One in eight. One in eight girls at Robeson High School in Chicago are pregnant. Out of 800 girls in the school, 115 of them are … pregnant. What the heck is going on in Chicago?
From CBS 2 in Chicago…
It is a Chicago public school full of energy and spirit. It has about 800 girls, and 115 of them have something in common – something you might find disturbing.
All those young ladies are moms or moms-to-be at Paul Robeson High School. It’s not a school for young mothers, it’s a neighborhood school. And all of the pregnancies have happened, despite prevention talk.
Please click here for video from CBS 2. I guess this is hope and change – maybe they think Obama will take care of everything … but to be honest here, the report does not ask the important question … What was the previous pregnancy rate at Robeson High School?
Has there been an increase in pregnancy rates in Chicago in general?
In April of 2006 – more than three years ago – the Chicago Public School system implemented a new sex-ed policy.
The Board of Education of the Chicago Public Schools (CPS) has taken a big step to standardize and improve sexuality education in its schools. On April 26, 2006 the board voted unanimously to approve the Family Life and Comprehensive Sexual Health Education policy, which will require schools to teach comprehensive, age-appropriate sexuality education programs in grades 6–12.
Students and youth leaders affiliated with the Illinois Caucus for Adolescent Health (ICAH), who had been working to improve and shape sexuality education policy, celebrated the decision. “We believed that the entire school system needed to make a commitment to providing life-saving information to Chicago schools, so we took our cause to the top,” said Mayadet Patittucci, a senior at Curie Metropolitan High School. Patittucci and other students organized two rallies in August 2005 and again in December outside the district’s administration building that lead to meetings with CPS administrators and a hand in crafting the new policy.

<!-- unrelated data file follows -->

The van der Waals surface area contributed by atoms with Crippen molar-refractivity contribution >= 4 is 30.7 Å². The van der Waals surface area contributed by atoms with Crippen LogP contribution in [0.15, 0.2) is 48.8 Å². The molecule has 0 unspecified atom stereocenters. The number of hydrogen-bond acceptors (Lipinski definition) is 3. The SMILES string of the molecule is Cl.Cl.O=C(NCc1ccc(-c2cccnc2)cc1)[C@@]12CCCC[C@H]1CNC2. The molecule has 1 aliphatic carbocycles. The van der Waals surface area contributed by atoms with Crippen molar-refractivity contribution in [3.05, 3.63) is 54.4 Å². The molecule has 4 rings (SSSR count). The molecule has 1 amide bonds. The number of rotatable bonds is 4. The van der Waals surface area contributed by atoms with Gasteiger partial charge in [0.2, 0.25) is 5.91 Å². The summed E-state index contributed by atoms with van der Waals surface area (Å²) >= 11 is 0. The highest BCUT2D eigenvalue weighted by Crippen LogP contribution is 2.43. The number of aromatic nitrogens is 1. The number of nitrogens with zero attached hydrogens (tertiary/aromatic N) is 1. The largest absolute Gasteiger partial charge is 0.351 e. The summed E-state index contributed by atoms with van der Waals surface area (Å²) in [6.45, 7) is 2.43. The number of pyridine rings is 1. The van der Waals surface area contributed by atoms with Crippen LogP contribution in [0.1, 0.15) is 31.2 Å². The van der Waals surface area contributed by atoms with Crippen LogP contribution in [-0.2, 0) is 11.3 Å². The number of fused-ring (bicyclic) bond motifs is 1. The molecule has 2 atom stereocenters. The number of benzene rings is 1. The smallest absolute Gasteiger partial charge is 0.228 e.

The new policy calls for a curriculum committee to design a program that will provide students with “age-appropriate and medically accurate information concerning the emotional, psychological, physiological, hygienic and social responsibility aspects of family life.” In particular, the curriculum will emphasize abstinence as the “expected norm” but will also include instruction on contraception, STD and pregnancy prevention, and HIV transmission.
Here is a direct link to section 704.6 of the Chicago Public School Policy Handbook, Family Life and Comprehensive Sexual Health Education [PDF], and a quote from the policy text.
“Family Life and Comprehensive Sexual Health Education” is an educational program or course that provides age appropriate and medically accurate information concerning the emotional, psychological, physiological, hygienic and social responsibility aspects of family life. The program or course includes, but is not limited to such topics as sexual abstinence until marriage, informed decision-making, and the prevention and control of infection and disease. In grades 5 through 12, the program or course shall include instruction on the prevention of pregnancy through the use of medically recommended contraceptives, and on transmission and the prevention of most sexually transmitted infections, including HIV, through the use of medically recommended protective/barrier methods. It shall also include instruction on the potential emotional and psychological consequences of preadolescent and adolescent sexual intercourse outside of marriage and the consequences of unintended adolescent pregnancy, financial responsibility owed to children born in and out of wedlock, laws relating to sexual relations with children under the age of 18, appropriate action in response to sexual harassment or assault, responsible parenting and respect for all persons.